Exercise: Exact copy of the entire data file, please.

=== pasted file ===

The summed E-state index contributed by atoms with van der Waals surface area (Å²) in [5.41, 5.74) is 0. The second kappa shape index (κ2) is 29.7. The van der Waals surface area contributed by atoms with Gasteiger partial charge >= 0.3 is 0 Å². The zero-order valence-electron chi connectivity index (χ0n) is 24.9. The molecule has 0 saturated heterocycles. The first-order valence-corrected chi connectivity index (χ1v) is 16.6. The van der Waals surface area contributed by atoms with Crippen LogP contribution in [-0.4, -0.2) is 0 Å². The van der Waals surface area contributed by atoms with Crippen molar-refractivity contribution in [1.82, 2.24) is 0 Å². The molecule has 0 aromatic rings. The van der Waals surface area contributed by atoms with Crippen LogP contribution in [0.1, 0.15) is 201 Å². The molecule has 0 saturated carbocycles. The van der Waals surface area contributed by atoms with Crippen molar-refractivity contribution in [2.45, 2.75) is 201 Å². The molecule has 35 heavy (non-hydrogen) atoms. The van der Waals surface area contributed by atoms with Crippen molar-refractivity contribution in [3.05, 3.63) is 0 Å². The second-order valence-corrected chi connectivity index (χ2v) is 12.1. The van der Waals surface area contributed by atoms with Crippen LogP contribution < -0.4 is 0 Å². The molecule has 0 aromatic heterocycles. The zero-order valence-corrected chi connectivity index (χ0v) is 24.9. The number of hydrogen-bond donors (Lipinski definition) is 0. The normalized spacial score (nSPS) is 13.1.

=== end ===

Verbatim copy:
The summed E-state index contributed by atoms with van der Waals surface area (Å²) in [5.41, 5.74) is 0. The second kappa shape index (κ2) is 29.7. The van der Waals surface area contributed by atoms with Gasteiger partial charge >= 0.3 is 0 Å². The zero-order valence-electron chi connectivity index (χ0n) is 24.9. The molecule has 0 saturated heterocycles. The first-order valence-corrected chi connectivity index (χ1v) is 16.6. The van der Waals surface area contributed by atoms with Crippen LogP contribution in [-0.4, -0.2) is 0 Å². The van der Waals surface area contributed by atoms with Crippen molar-refractivity contribution in [1.82, 2.24) is 0 Å². The molecule has 0 aromatic rings. The van der Waals surface area contributed by atoms with Crippen LogP contribution in [0.1, 0.15) is 201 Å². The molecule has 0 saturated carbocycles. The van der Waals surface area contributed by atoms with Crippen molar-refractivity contribution in [2.45, 2.75) is 201 Å². The molecule has 35 heavy (non-hydrogen) atoms. The van der Waals surface area contributed by atoms with Crippen molar-refractivity contribution in [3.05, 3.63) is 0 Å². The second-order valence-corrected chi connectivity index (χ2v) is 12.1. The van der Waals surface area contributed by atoms with Crippen LogP contribution < -0.4 is 0 Å². The molecule has 0 aromatic heterocycles. The zero-order valence-corrected chi connectivity index (χ0v) is 24.9. The number of hydrogen-bond donors (Lipinski definition) is 0. The normalized spacial score (nSPS) is 13.1.